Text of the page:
As the Appeals Board found, however, there existed a rational basis for deeming Petitioner's 1985 and the 1987-92 offenses unrelated, in that the charges involved were of a different character, and at least certain of the crimes were significantly separated in time. (See Resp. Return, Thiessen Decl., Ex. J.) Moreover, Petitioner has offered no authority for the proposition that a statement by the government to the Court at the time of sentencing should bind the Commission in a parole determination. As the Appeals Board held:

At your parole hearing, the hearing examiner correctly noted that because your offenses involved two wholly separate offenses, you did not deserve guideline credit for the time you spent serving your new law sentence. The fact that the prosecutor in your cases expressed concern to the sentencing judge that you are a career offender with multiple drug offenses does not change the independent character of your crimes, committed as much as seven years apart.

  Furthermore, Petitioner has offered no support for his assertion that he would have been entitled to parole guideline credit for time served on his 1993 sentence, had the Commission simply determined that the offenses underlying that sentence were "related" to the offense for which he was sentenced in 1994. In its decision, the Appeals Board noted that, under the Commission's rules and procedures, a prisoner may only receive parole guideline credit for time spent in custody for offenses that the Commission considered when determining the prisoner's offense severity rating. (Id.) As the offenses underlying Petitioner's 1993 sentence were not, in fact, taken into account in the calculation of the offense severity rating for Petitioner's 1985 crime (see id., Ex. H, at 1), the Commission concluded that no parole credit was due. (See id., Ex. J.) The Commission's logic in this regard is compelling, and in no way supports a finding of an abuse of discretion. To the contrary, the Commission's decision seems to be reasonable, and not in contravention of any established rules or procedures. Finally, although Petitioner cites 28 C.F.R. § 2.21 in support of his argument that he should have been credited with time spent in custody on his 1993 sentence (9/20/02 Pet. Mem. at 2), that section applies to reparole proceedings, and is thus not implicated in this case. See 28 C.F.R. § 2.21; see also Respondent's Reply Brief, dated Oct. 2, 2002, at 2. Indeed, this is evident even from Petitioner's own excerpt of this regulation. (See 9/20/02 Pet. Mem. at 2 (excerpting the portion of 28 C.F.R. § 2.21(c) which reads: "Time served on a new state or federal sentence shall be counted as time in custody for reparole guideline purposes." (emphasis added)).)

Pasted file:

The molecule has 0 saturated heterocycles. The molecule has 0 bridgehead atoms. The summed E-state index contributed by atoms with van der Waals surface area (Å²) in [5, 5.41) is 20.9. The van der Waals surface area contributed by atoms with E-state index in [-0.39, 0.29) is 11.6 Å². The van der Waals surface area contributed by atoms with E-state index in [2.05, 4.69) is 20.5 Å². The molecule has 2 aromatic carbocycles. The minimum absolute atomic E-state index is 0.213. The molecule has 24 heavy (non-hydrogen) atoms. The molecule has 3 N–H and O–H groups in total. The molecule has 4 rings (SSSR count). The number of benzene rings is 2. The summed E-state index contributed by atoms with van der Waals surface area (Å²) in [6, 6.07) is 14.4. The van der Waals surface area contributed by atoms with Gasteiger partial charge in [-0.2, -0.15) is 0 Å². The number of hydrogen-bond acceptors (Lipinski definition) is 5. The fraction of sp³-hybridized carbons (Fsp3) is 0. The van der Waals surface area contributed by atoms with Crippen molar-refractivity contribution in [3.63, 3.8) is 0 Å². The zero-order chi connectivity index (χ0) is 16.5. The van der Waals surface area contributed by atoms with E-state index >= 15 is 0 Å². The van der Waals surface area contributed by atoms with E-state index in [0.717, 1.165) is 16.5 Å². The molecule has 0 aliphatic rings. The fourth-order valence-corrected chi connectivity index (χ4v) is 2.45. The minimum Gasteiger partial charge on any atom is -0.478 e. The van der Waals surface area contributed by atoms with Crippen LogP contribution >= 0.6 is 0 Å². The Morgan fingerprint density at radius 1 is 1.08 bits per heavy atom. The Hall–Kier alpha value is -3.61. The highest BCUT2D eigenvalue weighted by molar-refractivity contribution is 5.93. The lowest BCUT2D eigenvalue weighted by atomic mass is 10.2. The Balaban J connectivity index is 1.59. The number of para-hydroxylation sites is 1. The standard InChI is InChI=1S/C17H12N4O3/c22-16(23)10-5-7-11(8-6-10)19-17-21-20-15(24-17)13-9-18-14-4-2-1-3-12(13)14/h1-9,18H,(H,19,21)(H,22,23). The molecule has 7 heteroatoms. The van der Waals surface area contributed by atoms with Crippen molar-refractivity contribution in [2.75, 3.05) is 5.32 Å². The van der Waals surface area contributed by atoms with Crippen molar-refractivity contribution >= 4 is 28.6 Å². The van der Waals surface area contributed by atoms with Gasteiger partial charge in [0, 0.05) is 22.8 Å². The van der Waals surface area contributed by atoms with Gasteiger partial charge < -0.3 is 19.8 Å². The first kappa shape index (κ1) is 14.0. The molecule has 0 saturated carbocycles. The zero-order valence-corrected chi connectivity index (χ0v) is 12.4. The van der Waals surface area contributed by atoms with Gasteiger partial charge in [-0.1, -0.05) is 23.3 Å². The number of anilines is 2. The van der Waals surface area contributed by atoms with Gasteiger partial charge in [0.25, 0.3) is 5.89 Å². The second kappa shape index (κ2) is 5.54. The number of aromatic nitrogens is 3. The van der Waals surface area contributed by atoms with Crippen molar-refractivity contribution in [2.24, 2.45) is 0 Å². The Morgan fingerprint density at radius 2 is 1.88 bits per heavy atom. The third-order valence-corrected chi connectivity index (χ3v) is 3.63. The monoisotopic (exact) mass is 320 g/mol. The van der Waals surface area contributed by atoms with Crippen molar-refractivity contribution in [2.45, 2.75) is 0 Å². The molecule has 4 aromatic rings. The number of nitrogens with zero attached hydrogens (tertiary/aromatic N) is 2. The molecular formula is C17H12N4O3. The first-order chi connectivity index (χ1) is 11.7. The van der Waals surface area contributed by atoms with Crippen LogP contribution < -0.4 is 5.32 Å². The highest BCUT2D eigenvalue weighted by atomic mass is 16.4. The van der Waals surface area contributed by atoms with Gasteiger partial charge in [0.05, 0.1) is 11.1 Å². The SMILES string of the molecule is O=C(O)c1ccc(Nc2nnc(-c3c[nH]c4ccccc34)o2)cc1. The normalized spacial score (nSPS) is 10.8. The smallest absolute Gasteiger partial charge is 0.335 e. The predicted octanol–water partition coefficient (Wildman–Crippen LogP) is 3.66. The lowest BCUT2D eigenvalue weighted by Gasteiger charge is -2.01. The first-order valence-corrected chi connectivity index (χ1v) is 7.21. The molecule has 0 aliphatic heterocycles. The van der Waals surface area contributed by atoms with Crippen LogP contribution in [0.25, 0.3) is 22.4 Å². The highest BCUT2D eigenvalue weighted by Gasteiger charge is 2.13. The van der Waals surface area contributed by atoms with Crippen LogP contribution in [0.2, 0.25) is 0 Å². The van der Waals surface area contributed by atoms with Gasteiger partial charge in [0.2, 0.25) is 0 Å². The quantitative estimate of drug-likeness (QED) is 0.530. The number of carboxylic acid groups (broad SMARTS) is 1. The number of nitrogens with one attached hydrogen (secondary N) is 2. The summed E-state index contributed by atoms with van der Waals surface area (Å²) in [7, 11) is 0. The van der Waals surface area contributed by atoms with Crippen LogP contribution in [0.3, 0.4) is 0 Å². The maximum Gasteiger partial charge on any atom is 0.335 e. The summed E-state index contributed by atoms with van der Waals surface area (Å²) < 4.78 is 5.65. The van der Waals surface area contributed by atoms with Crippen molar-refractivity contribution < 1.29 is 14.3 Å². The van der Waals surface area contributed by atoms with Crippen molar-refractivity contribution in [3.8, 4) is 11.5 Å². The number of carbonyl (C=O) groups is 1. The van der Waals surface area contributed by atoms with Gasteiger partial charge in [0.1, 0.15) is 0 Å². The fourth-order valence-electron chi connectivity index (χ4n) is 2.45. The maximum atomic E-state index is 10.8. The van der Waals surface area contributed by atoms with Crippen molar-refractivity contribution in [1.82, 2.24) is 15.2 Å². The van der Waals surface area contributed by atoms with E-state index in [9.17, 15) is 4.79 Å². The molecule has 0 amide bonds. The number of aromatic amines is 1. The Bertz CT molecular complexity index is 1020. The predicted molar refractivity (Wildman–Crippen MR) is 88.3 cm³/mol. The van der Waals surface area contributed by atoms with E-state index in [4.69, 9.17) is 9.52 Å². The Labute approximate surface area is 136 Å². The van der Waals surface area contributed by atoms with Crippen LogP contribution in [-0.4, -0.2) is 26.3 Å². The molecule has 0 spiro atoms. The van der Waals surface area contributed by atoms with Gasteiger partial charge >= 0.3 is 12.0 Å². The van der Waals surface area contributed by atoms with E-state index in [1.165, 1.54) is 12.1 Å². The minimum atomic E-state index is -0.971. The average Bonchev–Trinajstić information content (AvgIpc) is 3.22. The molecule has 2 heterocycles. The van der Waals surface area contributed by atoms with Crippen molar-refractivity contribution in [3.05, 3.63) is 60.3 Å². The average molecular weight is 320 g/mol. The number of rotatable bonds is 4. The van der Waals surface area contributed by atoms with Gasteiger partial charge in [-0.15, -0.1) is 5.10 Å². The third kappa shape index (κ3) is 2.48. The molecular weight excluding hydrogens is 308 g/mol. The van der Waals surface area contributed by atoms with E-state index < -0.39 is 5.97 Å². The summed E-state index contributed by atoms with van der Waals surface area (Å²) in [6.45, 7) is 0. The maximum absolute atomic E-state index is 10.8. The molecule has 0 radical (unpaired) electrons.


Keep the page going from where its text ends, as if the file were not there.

Thus, there is no basis for this Court to find that the Commission abused its discretion. The fact that the offenses underlying both sentences may be "related" to the extent that they both involved some aspect of drug trafficking does not lead to the conclusion that the Commission acted unreasonably, without a rational basis, or in contravention of its established procedures, in denying parole in this case. In fact, the Commission appears to have acted reasonably, rationally, and in accordance with its rules and procedures.


  For all of the foregoing reasons, I recommend that the petition be dismissed in its entirety, and that Petitioner's outstanding motion to amend the petition be denied.

  Further, I recommend that the Court decline to issue a certificate of appealability pursuant to 28 U.S.C. § 2253(c)(1)(A), because Petitioner has not "made a substantial showing of the denial of a constitutional right." 28 U.S.C. § 2253(c)(2).

  Pursuant to 28 U.S.C. § 636(b)(1) and Rule 72(b) of the Federal Rules of Civil Procedure, the parties shall have ten (10) days from service of this Report to file written objections. See also Fed.R.Civ.P. 6. Such objections, and any responses to objections, shall be filed with the Clerk of Court, with courtesy copies delivered to the chambers of the Honorable Denise L. Cote, United States Courthouse, 500 Pearl Street, Room 1040, New York, New York 10007, and to the chambers of the undersigned, United States Courthouse, 40 Centre Street, Room 631, New York, New York, 10007. Any requests for an extension of time for filing objections must be directed to Judge Cote. FAILURE TO FILE OBJECTIONS WITHIN TEN (10) DAYS WILL RESULT IN A WAIVER OF OBJECTIONS AND WILL PRECLUDE APPELLATE REVIEW. See Thomas v. Arn, 474 U.S. 140, 155 (1985); IUE AFL-CIO Pension Fund v. Herrmann, 9 F.3d 1049, 1054 (2d Cir. 1993); Frank v. Johnson, 968 F.2d 298, 300 (2d Cir. 1992); Wesolek v. Canadair Ltd., 838 F.2d 55, 58 (2d Cir. 1988); McCarthy v. Manson, 714 F.2d 234, 237-38 (2d Cir. 1983).